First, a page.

Welcome to age 50. Are you prepared? Turning 50 is a milestone for many reasons. Children are grown, the big debts such as saving for university and the mortgage, should be making less of a dent, and you are reaching your peak earning years.
You now realize that your target retirement age is in sight, and it’s not that far away. As you get older, time seems to move faster as well.
It’s time to crunch some numbers
The five to ten years before you leave the workforce is a critical period. It’s time to start figuring out your resources in earnest while you still have time to make adjustments.
With many of the larger expenses hopefully behind you or winding down, it’s time to do some serious number crunching and figure out what it’s going to take to live comfortably.
Get a ballpark figure in today’s dollars of what you will need and what income you’ll expect. This figure gives you direction as you save, invest and create your own financial plan.
24% expect their home to be their primary source of retirement income
If you are a couple, make sure your retirement goals are compatible. 68% of people in this age group have yet to discuss their desired future, post-career lifestyle with their spouses (RBC).
Pay off your mortgage and other debts as soon as possible. Help your kids get a good education, then get them financially independent.
Watch out for the unexpected
Unfortunately, unexpected financial crises are far more common than anticipated.
According to the Ontario Securities Commission, a whopping two-thirds of people over 50 have experienced at least one major life-changing event that challenged their financial plans:
- Giving financial support to an adult family member who is having difficulties.
- Significant health care expenses/long-term disability.
- Forced early retirement, either the result of health issues or due to company downsizing.
- Losing money in the stock market and not making it back.
- Unexpected home repair bills.
These major life events can have a dramatic affect on a family’s financial plan. They can cause not only loss of income, but brings the ability to save to a standstill.
Additional unplanned spending leads to premature withdrawal of savings.
The average age of widowhood for women in Canada is 56. The financial impact of suddenly becoming single due to the death of a spouse can be substantial – income stops but the expenses continue to come in. Depending on the deceased spouse’s responsibilities in the home, the loss will require significant adjustments. This underscores the need for personal life insurance and knowledge of the family investment and financial plan.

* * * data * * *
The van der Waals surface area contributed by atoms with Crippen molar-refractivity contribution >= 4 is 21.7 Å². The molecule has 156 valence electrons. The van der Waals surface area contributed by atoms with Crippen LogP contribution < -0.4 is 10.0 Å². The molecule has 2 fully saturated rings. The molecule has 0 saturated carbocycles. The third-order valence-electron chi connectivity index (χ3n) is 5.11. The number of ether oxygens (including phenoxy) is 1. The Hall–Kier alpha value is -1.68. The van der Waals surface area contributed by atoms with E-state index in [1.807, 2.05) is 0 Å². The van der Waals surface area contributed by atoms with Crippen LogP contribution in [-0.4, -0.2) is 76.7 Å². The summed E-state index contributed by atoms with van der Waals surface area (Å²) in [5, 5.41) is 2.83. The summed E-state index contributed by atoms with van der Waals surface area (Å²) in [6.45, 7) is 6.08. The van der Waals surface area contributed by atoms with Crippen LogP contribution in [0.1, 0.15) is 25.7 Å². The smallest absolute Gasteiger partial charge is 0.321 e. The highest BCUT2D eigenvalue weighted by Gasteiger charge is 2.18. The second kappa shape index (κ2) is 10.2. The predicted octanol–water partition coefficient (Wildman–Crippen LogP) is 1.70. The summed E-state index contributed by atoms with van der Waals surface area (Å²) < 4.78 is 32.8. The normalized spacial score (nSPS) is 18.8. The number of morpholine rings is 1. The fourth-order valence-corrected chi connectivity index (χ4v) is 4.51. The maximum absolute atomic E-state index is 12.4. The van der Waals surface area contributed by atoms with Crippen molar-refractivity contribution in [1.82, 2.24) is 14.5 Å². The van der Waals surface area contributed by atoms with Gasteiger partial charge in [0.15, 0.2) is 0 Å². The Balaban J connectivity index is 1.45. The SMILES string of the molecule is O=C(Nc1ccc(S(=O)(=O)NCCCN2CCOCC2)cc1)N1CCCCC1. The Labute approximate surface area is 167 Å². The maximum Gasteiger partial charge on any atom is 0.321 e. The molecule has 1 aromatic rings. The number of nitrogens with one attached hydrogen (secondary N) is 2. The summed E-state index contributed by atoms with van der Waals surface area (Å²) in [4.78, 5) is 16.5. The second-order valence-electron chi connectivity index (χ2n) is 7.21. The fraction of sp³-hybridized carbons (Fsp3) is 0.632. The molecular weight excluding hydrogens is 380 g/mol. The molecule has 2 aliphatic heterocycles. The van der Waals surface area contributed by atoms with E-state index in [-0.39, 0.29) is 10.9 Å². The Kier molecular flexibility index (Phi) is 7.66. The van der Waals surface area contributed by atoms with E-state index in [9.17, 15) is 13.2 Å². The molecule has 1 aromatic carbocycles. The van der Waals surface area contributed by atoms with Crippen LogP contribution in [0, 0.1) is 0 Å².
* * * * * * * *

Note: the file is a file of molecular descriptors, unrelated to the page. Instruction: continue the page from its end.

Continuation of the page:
Becoming unexpectedly single can also occur when a relationship ends due to divorce. In Canada, the only age group that is seeing a rise in divorce rates are couples over 50. A divorce could result in each of the ex-spouses and their children having a lower standard of living than they previously enjoyed. 43% of Canadian women had a substantial decrease in household income.
70% of BMO survey respondents said they would be unprepared financially to withstand a divorce or separation.
Consider long-term care insurance
The great unknown of retirement is future medical and health care costs. There is a very real possibility of needing long-term care. If you remain healthy – that’s great. But, any chronic condition can turn into an ongoing expense that can greatly restrict your lifestyle.
Buying long-term care insurance while you’re healthy is easier at age 50. If you wait until you are older you might discover that the annual premium cost is substantially higher, or you’ve developed a preexisting condition that disqualifies you from coverage.
Invest for the decades to come
It’s easy to see age 65 as the “finish line,” but the fact is you are likely to live at least an additional 20 plus years. At this age you understand the importance of avoiding bad money choices as your retirement nears.
Moving towards more conservative investments makes sense as you get older, but don’t overdo it. If you are 50 today, that’s 35 years of market fluctuations, plus inflation.
As you review your savings goals be careful not to set the bar too low, but avoid the temptation to plunge into riskier investments, especially if you’ve had a late start.
Pay more attention to your investments and assess for tax efficiency and associated fees.
45% have saved less than $100,000
Ramp up your savings. Redirect money from your mortgage and kids to your savings. Try for at least 25 to 40% of your gross income.
Financial takeaway for your fifties – Focus on your retirement nest egg.
- Financial management by the decade – Teen years
- Financial management by the decade – The 20’s
- Financial management by the decade – The 30’s
- Financial management by the decade – The 40’s